Imatges de pàgina
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Before we reach the heavenly fields,

Or walk the golden streets. f 4 Then let our songs abound,

And every tear be dry;
We're marching through Immanuel's ground,

To fairer worlds on high. 390

78. Pleyel's Hyma. Pilton.
CHILDREN of the heavenly King,
As ye journey, sweetly sing;
Sing your Saviour's worthy praise,
Glorious in his works and ways.
2 Ye are travelling home to God,
In the way the fathers trod;
They are happy now-and ye
Soon their happiness shall see.
3 Shout, ye little flock, and blest;
You on Jesus' throne shall rest;
There your seat is now prepared

There your kingdoin and reward.
Aff 4 Lord, submissive make us go,
Gladly leaving all below

j
Only thou our leader be,
And we still will follow thee.

C. M. Christmas. Litchfield. 391

This Life a Pilgrimage.
mp LORD, what a wretched land is this,

That yields us no supply,
No cheering fruits-no wholesome trees,

No streams of living joy?
2 Our journey is a thorny maze,

But we march upward still ;
mf Forget these troubles of the ways,

And reach at Zion's hill. dol 3 There, on a green and flowery mount, Len Our weary souls shall sit

And with transporting joy recount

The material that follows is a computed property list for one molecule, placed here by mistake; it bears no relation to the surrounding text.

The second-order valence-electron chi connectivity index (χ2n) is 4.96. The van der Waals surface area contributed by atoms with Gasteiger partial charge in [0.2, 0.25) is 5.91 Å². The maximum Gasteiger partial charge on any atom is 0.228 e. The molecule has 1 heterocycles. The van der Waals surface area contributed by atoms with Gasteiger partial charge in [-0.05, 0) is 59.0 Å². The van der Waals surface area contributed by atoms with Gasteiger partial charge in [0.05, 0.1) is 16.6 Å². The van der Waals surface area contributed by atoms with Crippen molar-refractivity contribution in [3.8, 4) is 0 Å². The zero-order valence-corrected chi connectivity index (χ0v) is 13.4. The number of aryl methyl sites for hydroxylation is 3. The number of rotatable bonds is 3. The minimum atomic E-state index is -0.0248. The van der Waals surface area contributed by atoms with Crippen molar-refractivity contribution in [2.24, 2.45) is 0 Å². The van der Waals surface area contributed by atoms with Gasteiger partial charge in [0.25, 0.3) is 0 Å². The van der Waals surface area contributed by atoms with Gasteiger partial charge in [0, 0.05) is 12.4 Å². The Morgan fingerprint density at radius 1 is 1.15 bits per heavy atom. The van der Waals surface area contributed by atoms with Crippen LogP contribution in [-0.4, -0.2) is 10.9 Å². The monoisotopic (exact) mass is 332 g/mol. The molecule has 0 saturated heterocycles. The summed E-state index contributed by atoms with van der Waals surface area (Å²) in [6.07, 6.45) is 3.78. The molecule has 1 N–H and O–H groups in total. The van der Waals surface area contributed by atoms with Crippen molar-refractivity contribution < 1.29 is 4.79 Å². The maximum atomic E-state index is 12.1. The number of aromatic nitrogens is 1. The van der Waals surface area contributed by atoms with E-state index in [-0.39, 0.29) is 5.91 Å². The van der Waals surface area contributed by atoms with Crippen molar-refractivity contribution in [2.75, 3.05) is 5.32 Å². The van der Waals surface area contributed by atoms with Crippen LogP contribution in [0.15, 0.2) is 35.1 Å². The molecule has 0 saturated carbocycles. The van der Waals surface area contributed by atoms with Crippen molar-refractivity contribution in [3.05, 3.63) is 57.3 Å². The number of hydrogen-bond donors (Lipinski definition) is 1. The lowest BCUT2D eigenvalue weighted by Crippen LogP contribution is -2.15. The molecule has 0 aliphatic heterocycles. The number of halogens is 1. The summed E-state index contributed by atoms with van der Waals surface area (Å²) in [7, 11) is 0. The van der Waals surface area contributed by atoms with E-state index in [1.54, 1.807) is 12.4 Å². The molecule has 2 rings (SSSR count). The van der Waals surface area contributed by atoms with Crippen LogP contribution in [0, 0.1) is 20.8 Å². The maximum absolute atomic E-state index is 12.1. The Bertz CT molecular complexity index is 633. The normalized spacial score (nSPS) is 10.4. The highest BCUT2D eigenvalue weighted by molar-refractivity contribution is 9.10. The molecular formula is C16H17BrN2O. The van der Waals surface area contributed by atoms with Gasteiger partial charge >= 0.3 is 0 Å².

The labors of our feet.
í 4 Eternal glory to the King,

Whose hand conducts us through ;
Our tongues shall never cease to sing,

And endless praise renew

392

C. M. Medford. Dedham.
ETERNAL God, our wondering souls

Admire thy matchless grace;
That thou wilt walk-that thou wilt dwell

With Adam's sinful race.
2 Cheered with thy presence, I can trace

The desert with delight:
Through all the gloom, one smile of thine

Can dissipate the night.
3 Nor shall I through eternal days

A restless pilgrim roam;
Thy hand, that now directs my course,

Shall soon convey me home.
4 Joyful my spirit will consent

To drop its mortal load,
And hail the sharpest pangs of death,

That break its way to God. 393

L. M. Uxbridge. Danvers.
ARISE, my soul! on wings sublime,
Above the vanities of time;
Remove the parting vail-and see
The glories of eternity!
2 Born by a new, celestial birth,
Why should I grovel here on earth?
Why grasp at vain and fleeting toys,
Bo near to heaven's eternal joys?
3 Shall aught heguile me on the road,
While I am walking back to God?
Or can I love this earth so well,
As not to long with God to dwell?
4 To dwell with God!- to taste his love,
Is the full heaven enjoyed above :
The glorious expectation now

Is heavenly bliss begun below. 394

L. M.

Hingham. Ward. WE'VE no abiding city here ;

We seek a land beyond our sight; ni Zion its name—the Lord is there;

It shines with everlasting light. P

2 Oh! sweet abode of peace and love,

Where pilgrims, freed from toil, are blest!

mf Had I the pinions of a dove,

I'd fly to thee--and be at rest. p" 3 But hush, my soul-nor dare repine!

The time my God appoints is best : mf While here, to do his will be mine, And his to fix my time of rest.

88, 78 & 4. Sicilian Hymn. Greenville 395 God the Pilgrim's Guide and Strength.

GUIDE me, O thou great Jehovah,

Pilgrim through this barren land:
I am weak-but thou art mighty;
Hold me with thy powerful hand:

Bread of ven,
Feed me till I want no more.
2 Open now the crystal fountain,

Whence the healing streams do flow;
Let the fiery cloudy pillar
Lead me all my journey through:

Strong Deliverer,
Be thou still my strength and shield.
3 When I tread the verge of Jordan,